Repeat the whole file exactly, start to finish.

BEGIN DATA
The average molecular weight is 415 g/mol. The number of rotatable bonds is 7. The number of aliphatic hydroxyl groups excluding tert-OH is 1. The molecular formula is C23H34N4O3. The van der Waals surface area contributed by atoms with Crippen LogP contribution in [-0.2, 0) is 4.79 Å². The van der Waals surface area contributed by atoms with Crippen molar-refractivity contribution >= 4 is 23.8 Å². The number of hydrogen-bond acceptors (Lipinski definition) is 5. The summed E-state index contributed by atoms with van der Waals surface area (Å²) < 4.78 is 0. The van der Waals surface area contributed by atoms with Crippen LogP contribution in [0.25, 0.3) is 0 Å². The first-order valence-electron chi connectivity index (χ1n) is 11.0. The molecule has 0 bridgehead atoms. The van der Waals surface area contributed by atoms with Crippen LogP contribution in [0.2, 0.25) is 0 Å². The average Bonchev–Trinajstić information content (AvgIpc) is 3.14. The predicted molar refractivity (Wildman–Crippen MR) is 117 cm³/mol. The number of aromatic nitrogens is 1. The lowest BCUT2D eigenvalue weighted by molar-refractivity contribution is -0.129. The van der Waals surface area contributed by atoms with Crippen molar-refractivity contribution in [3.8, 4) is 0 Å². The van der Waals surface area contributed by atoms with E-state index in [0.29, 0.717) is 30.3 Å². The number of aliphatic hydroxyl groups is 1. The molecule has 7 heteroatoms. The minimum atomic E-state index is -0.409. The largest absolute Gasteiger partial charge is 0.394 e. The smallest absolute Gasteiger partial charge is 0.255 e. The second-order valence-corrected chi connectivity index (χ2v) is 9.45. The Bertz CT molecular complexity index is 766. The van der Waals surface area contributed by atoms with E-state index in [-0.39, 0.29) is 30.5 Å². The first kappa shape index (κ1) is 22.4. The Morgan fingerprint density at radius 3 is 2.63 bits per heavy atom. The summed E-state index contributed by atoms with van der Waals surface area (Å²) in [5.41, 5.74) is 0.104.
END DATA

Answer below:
The average molecular weight is 415 g/mol. The number of rotatable bonds is 7. The number of aliphatic hydroxyl groups excluding tert-OH is 1. The molecular formula is C23H34N4O3. The van der Waals surface area contributed by atoms with Crippen LogP contribution in [-0.2, 0) is 4.79 Å². The van der Waals surface area contributed by atoms with Crippen molar-refractivity contribution >= 4 is 23.8 Å². The number of hydrogen-bond acceptors (Lipinski definition) is 5. The summed E-state index contributed by atoms with van der Waals surface area (Å²) < 4.78 is 0. The van der Waals surface area contributed by atoms with Crippen LogP contribution in [0.25, 0.3) is 0 Å². The first-order valence-electron chi connectivity index (χ1n) is 11.0. The molecule has 0 bridgehead atoms. The van der Waals surface area contributed by atoms with Crippen LogP contribution in [0.2, 0.25) is 0 Å². The average Bonchev–Trinajstić information content (AvgIpc) is 3.14. The predicted molar refractivity (Wildman–Crippen MR) is 117 cm³/mol. The number of aromatic nitrogens is 1. The lowest BCUT2D eigenvalue weighted by molar-refractivity contribution is -0.129. The van der Waals surface area contributed by atoms with Crippen molar-refractivity contribution in [3.8, 4) is 0 Å². The van der Waals surface area contributed by atoms with E-state index in [0.29, 0.717) is 30.3 Å². The number of aliphatic hydroxyl groups is 1. The molecule has 7 heteroatoms. The minimum atomic E-state index is -0.409. The largest absolute Gasteiger partial charge is 0.394 e. The smallest absolute Gasteiger partial charge is 0.255 e. The second-order valence-corrected chi connectivity index (χ2v) is 9.45. The Bertz CT molecular complexity index is 766. The van der Waals surface area contributed by atoms with E-state index in [-0.39, 0.29) is 30.5 Å². The first kappa shape index (κ1) is 22.4. The Morgan fingerprint density at radius 3 is 2.63 bits per heavy atom. The summed E-state index contributed by atoms with van der Waals surface area (Å²) in [5.41, 5.74) is 0.104.